And the pottery corpus resurfaces: Then came the unexpected discovery of the old EES pottery corpus behind the dig house. Along with other objects, it had been buried in two circular grain silos and at the back of two rectangular storage rooms, visible just outside the enclosure wall of the house, where the left-hand balloon tethering-cord is being held.
Everyday objects: Many objects recovered during fieldwork at Amarna are small personal items, or manufacturing pieces; here, a group of pendants, beads, wedjat-eye ring, flint knife and possible piece of a spindle whorl.
A private monument: One of the most striking artefacts found in recent years – a funerary stela showing a private couple in a similar style to the Amarna royal couple.
Most artefacts are drawn by a specialist illustrator: here, Andy Boyce produces pencil drawings of fragments of hard-stone sculpture.
Andy’s illustrations have helped us communicate our results in publication – these image of tweezers on cloth and a fragile wooden handle with decorative binding will appear in our forthcoming monograph on the cemetery excavations.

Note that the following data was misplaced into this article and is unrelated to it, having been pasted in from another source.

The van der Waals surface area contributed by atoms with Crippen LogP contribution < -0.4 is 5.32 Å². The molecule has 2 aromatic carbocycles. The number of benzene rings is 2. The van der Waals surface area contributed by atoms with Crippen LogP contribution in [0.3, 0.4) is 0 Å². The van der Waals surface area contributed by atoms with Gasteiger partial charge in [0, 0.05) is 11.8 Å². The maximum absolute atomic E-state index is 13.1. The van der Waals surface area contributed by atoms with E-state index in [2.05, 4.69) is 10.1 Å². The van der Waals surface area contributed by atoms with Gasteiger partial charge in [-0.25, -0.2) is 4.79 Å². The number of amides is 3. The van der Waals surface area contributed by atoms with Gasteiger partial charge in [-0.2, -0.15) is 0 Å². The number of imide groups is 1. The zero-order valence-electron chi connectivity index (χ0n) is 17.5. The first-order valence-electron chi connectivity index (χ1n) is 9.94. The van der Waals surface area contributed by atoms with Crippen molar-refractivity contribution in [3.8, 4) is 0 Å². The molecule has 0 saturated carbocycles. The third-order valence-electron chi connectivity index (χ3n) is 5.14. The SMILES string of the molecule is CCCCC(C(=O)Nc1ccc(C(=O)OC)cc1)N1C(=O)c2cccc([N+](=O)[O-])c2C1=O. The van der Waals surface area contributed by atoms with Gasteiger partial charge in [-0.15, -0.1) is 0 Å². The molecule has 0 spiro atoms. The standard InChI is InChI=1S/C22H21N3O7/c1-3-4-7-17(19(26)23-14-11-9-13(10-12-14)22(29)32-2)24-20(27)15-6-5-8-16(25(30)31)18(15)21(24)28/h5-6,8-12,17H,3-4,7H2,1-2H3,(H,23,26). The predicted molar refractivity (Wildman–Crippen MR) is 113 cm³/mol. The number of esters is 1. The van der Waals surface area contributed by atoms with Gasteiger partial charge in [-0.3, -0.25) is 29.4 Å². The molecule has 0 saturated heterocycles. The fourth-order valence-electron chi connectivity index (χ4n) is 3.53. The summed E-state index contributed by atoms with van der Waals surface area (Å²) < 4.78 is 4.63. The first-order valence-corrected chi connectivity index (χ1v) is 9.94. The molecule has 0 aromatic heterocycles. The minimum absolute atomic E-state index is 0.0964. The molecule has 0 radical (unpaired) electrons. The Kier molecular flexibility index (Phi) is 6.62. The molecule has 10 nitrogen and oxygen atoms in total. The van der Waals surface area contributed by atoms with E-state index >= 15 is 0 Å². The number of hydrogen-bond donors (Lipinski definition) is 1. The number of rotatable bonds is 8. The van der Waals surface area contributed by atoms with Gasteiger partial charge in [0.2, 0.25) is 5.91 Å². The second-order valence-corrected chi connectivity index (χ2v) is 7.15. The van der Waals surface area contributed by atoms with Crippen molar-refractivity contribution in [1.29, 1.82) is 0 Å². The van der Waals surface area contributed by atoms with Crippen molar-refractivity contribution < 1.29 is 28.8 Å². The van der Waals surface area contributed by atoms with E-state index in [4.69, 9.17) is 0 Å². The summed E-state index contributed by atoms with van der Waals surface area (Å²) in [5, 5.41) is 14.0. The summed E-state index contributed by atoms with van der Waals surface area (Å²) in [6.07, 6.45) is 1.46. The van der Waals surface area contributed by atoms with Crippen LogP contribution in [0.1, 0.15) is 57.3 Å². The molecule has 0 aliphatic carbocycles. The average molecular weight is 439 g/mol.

Surveying by air: Sometimes it is helpful to look at Amarna from another perspective. In the 1980s, Gwil Owen began a long-term program to record the ancient city through aerial photography, with a succession of kites, hot-air- and helium-filled balloons. Thanks to his work, we now have a near-complete record of Amarna from the air.
GPS survey: And Helen Fenwick’s survey of the desert hinterland east of the riverside city from 2001–2006 shed remarkable new light on how the city’s boundaries were used and perceived.
Through her recording of the elaborate network of ancient roadways, used at least in part as patrol routes by charioteers…
To her discovery of a previously unrecorded Boundary Stela, and the city’s public burial grounds, which earlier generations of archaeologists had long searched for in vain. One of the cemeteries is seen here, tucked away in a picturesque wadi behind the North Tombs. You can learn more about the Desert Survey here: www.amarnaproject.com/pages/recent_projects/survey/desert…
Geophysics field school: And whilst geophysical survey has never been a substantial part of the fieldwork program at Amarna, the ruins of the city being relatively clear from the surface, between 2009 and 2011 sample areas of the city were surveyed using a variety of electronic equipment (provided through the University of Arkansas) which recorded buried features. Here Jason Herrmann demonstrates, to a group of students and trainees, the use of a magnetometer.
Quarrying for stone: Understanding the ancient city of Amarna requires consideration too of its broader landscape. To the north of the site – extending some 10 km beyond the Amarna bay – are vast quarries where limestone for Akhenaten’s city was extracted, here under study by Barry Kemp in 2001.